# Addition in Lambda calculus

Found this term for a supposed 'adder' in lambda calculus.

λabcd.ac(bcd)


Although I know about alpha-conversion and beta-reduction and all that stuff, I don't know how to apply it. All the examples I could find always put in real numbers (like "3" and "5") but strictly speaking, if we want to abide by the rules of lambda calculus, numbers should be represented by lambda-terms too, right? Elsewhere I saw them defined recursively like this:

3 = λab.a(a(a(b))),

5 = λab.a(a(a(a(a(b))))).

I have a hard time linking the concept of "repeatedly applying a value to itself" to anything i already know. What does that even mean? Why is it equivalent to adding? Why does the above term add anything?

Looking for a step-by-step explanation that shows the adder "in action" and how it actually works.

So... I'm not going to completely answer your question by showing the adder to you in action, but here's some intuition as to why it works.

Natural numbers can be defined recursively:

• $$0$$ is a natural number.
• If $$n$$ is a natural number, then $$S(n)$$ is a natural number, where $$S$$ is the successor function.

The lambda expression $$\lambda s. \lambda z. s(s(s(z)))$$ is an "abstracted" version of $$S(S(S(0)))$$, using Church encoding. The only difference between this and the recursive definition above is that a caller needs to supply the successor function and the zero.

What does it mean to "supply" a zero? Well, you can put anything you like there, even another number. So if you took, say, $$S(S(0))$$ and "replaced" the zero with $$S(S(S(0)))$$, you would be basically adding $$2$$ and $$3$$.

Or, to put it another way:

$$\mathit{add}\,m\,n = \lambda s. \lambda z. m\,s\,(n\,s\,z)$$

Do you see what's going on here? You are supplying $$m$$ with the same successor function, but giving it a different zero, namely, $$(n\,s\,z)$$.

Finally:

$$\mathit{add} = \lambda m. \lambda n. \lambda s. \lambda z. m\,s\,(n\,s\,z)$$

On a final note, I suspect that using meaningful names for your variables is half the battle here. Understanding what each variable means helps a lot.

As an exercise, now try implementing multiplication. The idea is that to multiply $$m$$ by $$n$$, you "supply" $$n$$ as the successor function rather than the zero.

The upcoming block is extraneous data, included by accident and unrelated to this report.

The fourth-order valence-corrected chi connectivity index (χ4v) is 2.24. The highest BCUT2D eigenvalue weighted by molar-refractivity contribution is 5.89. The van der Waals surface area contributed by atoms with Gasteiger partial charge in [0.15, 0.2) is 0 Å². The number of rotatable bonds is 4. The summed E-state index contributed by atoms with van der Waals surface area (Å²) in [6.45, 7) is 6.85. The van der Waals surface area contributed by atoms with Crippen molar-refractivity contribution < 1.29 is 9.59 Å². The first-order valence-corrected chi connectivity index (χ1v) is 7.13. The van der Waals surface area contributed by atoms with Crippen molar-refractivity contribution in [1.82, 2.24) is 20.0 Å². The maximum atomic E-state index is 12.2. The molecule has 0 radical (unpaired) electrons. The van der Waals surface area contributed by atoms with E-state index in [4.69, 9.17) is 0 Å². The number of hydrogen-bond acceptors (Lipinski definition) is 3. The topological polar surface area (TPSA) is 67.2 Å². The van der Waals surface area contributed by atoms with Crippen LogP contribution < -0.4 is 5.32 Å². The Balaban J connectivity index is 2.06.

• I kinda get it, but am still somewhat confused about the brackets. Why is it λm.λn.λs.λz.ms(nsz) and not λm.λn.λs.λz.m(s(n(s(z)))? How do i know in what order to apply which variable to what? In the omega combinator it doesn't matter, but how do i know it here, where I have four different variables in the function body? Mar 24, 2022 at 15:42
• @SNEED Think of a Church numeral $m$ as a function that takes two arguments. If you wrote $m(s(n(s(z))))$, you are only giving it one argument, namely $s(n(s(z)))$. Writing $m\,s\,(n\,s\,z)$, you are giving it two arguments, $s$ and $n\,s\,z$. Mar 25, 2022 at 0:54
• How is (n s z) even a valid expression, if there is no order specified? But I guess λm.λn.λs.λz.ms(nsz) would turn to λm.λn.λs.λz.s(s(s(z)))s(s(s(s(z)))sz). That's it? Still not really getting why stacking a few variables, accounts for numerical values. I get that its derived from the piano axioms but I don't get how they are functionally equivalent. Does it mean that every lambda expression holds a numerical value? The introduction of hierarchies into the system with brackets still confuses me. Do I ignore them in beta reduction? Mar 28, 2022 at 0:29
• @SNEED Application customarily associates to the left. $n\,s\,z$ is the same as $(n\,s)\,z$, in the same way that $x-y-z$ means $(x-y)-z$ and not $x-(y-z)$. Mar 28, 2022 at 2:54
• As for why "stacking a few variables accounts for numerical values", yes, it's based on the Peano axioms. Every natural number is either zero, or the successor of a natural number. Every natural number can be formed by applying a finite number of "successor" operations to zero. Not every lambda expression is of this form. Mar 28, 2022 at 2:58